Clara Bow: How She Got IT
She was sweet. She was sexy. She was fun. She was irresistible. No wonder Clara Bow made such a splash with her film debut in the 1927 silent move IT. Even today, she's still known as the first and most memorable IT Girl.
It was Rudyard Kipling who first used the phrase "IT" when referring to the sex appeal of a young barmaid in a 1904 short story. Later, the British novelist Elinor Glyn spelled out the meaning of IT in a 1927 novella titled "IT." Simultaneously, she co-produced and wrote the screenplay for the movie IT, where IT is described (in a placard, of course) as "that quality possessed by some which draws all others with its magnetic force...IT can be a quality of the mind, as well as a physical attraction."
Bow is best known now for her role in IT, as the shop girl who falls for -- and wins -- the boss. But she also appeared in 45 other silent movies. After growing up poor in Brooklyn, she won small parts in a handful of films made in New York City. Then, as an 18-year-old in 1923, she went to Hollywood -- where she soon became one of the top silent movie stars. In 1927, the same year as "IT," she starred in Wings, a war movie that became the first Academy Award winner for Best Picture. Later, she appeared in 11 "talkies" -- where audiences first heard her Brooklyn accent.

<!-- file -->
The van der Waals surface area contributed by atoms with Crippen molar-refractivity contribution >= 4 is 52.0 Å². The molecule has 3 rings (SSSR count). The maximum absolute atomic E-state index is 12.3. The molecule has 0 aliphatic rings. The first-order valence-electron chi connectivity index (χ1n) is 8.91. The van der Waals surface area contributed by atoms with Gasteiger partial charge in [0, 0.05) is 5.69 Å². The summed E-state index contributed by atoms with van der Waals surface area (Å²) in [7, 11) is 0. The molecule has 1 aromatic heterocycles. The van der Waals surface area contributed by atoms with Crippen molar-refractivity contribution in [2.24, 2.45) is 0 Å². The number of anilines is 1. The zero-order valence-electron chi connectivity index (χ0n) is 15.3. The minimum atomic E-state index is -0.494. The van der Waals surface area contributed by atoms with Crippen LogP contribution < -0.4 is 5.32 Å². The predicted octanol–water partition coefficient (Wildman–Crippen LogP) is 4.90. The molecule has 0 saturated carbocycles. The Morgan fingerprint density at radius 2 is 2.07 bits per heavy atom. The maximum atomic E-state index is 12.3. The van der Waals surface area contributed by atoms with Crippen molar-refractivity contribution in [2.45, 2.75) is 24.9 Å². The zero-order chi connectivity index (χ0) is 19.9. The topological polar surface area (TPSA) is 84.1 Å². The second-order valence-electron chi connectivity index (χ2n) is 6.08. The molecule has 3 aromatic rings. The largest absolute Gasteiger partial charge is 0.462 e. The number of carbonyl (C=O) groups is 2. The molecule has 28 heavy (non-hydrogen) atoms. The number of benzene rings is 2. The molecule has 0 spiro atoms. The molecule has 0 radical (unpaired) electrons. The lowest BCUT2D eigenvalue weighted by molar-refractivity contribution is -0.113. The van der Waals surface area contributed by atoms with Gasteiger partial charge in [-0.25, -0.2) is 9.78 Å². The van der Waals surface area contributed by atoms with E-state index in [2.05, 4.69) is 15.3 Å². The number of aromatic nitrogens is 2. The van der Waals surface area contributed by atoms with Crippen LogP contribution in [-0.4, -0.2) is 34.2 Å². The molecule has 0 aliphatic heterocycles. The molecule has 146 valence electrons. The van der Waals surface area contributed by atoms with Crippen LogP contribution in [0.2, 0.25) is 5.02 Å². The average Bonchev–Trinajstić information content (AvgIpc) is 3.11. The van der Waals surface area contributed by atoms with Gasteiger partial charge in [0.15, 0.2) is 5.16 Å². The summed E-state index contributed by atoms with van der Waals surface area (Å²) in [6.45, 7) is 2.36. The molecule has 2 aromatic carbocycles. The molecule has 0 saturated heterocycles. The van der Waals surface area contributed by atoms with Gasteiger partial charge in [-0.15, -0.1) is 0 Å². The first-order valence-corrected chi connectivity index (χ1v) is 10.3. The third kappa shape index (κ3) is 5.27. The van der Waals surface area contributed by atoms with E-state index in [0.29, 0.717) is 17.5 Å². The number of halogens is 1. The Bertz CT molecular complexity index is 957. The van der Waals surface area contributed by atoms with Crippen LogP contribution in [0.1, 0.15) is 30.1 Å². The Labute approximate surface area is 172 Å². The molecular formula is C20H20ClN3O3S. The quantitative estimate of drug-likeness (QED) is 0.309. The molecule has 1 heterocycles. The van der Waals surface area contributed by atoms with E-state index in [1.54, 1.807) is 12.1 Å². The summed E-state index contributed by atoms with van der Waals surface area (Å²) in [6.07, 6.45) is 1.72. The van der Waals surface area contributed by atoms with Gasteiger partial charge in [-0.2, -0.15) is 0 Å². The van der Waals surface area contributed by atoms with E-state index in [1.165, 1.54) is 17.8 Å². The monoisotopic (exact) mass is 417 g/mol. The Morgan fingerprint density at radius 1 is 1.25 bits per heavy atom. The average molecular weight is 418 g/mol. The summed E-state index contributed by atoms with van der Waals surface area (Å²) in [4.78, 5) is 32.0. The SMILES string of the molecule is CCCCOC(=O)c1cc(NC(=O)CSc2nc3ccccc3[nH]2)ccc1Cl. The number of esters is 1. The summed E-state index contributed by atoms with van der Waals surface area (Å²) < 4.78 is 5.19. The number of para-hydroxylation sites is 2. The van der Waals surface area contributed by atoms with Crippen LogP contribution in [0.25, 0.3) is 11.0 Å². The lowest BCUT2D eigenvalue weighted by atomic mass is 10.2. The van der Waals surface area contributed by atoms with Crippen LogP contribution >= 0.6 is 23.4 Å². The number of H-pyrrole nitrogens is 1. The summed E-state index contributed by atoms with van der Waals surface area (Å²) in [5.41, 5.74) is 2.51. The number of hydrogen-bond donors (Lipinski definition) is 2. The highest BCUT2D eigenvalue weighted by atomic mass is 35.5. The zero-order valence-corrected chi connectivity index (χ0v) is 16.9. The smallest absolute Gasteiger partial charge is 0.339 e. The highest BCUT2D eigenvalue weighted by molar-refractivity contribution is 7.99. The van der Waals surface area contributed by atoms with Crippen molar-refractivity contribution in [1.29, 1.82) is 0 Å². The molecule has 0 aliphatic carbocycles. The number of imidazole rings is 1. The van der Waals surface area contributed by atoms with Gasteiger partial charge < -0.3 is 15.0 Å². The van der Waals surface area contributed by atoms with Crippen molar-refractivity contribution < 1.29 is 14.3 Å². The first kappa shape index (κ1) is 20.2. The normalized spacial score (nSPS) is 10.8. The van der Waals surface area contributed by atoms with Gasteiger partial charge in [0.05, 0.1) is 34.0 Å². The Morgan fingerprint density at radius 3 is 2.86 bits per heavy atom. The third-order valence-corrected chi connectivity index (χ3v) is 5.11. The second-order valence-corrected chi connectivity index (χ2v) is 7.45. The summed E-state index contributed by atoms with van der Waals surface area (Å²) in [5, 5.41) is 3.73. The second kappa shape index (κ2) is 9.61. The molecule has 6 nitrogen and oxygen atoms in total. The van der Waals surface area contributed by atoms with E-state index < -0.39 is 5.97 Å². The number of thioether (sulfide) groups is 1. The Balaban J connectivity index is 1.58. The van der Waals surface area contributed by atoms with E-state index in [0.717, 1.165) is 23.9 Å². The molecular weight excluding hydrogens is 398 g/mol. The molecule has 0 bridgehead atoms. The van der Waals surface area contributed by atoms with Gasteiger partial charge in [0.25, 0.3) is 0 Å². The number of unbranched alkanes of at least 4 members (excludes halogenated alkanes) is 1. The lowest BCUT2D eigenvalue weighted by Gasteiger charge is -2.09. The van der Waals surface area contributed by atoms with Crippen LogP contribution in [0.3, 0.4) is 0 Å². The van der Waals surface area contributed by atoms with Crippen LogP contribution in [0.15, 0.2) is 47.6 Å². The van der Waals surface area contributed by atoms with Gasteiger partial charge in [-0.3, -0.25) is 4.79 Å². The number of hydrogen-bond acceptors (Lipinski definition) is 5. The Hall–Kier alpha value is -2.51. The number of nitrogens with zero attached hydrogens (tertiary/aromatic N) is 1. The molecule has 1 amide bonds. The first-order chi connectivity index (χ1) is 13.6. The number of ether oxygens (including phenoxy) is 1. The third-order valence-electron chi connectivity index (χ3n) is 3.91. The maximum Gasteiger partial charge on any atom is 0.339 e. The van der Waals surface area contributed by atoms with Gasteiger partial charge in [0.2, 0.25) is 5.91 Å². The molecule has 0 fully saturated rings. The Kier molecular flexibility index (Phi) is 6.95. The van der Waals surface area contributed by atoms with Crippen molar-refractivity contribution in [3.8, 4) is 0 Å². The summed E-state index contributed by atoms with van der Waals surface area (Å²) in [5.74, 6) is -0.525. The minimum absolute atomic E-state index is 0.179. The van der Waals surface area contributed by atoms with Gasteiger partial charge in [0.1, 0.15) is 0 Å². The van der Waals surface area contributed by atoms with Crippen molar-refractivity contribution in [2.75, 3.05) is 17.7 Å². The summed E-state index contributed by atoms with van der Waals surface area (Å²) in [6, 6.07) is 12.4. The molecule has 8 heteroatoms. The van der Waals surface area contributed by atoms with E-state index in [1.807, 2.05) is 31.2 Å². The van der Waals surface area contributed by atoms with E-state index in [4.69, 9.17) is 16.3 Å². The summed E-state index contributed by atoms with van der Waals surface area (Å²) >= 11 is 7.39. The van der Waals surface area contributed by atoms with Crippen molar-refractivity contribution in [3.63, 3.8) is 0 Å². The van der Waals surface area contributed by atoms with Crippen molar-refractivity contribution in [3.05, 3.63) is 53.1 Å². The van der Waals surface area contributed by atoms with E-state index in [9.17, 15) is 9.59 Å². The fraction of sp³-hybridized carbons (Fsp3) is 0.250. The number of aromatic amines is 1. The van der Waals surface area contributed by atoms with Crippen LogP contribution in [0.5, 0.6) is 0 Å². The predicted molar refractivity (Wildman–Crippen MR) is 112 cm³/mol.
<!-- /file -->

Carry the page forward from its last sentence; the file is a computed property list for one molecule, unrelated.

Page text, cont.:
Bow struggled with the pressures of film stardom. A variety of scandals lead to a breakdown that eventually caused her -- at 28 -- to leave Hollywood and move with her husband actor Rex Bell to a ranch in Nevada. She returned to Hollywood to make a few more movies and to open a restaurant with her husband. She died in Culver City of a heart attack at age 60.
Since then, every era has identified its own IT Girls. In the '60s, it was Twiggy, Marisa Berenson, Edie Sedgwick and Marianne Faithful; in the '80s, Madonna; and, more recently, Chloe Sevigny. But Clara Bow -- with her smarts, her spunk and her sex appeal -- has never been matched.
Adding sound and song to the girl-wins-boy story from the 1927 film, the musical The IT Girl preserves the optimism and clear world view of the silent film's story. Inspired by the "special quality" of Clara Bow, it offers today's IT Girls their own chance to shine.
A poster for the 1927 Paramount Pictures silent movie.
Clara Bow, in a gown that was very revealing for its day.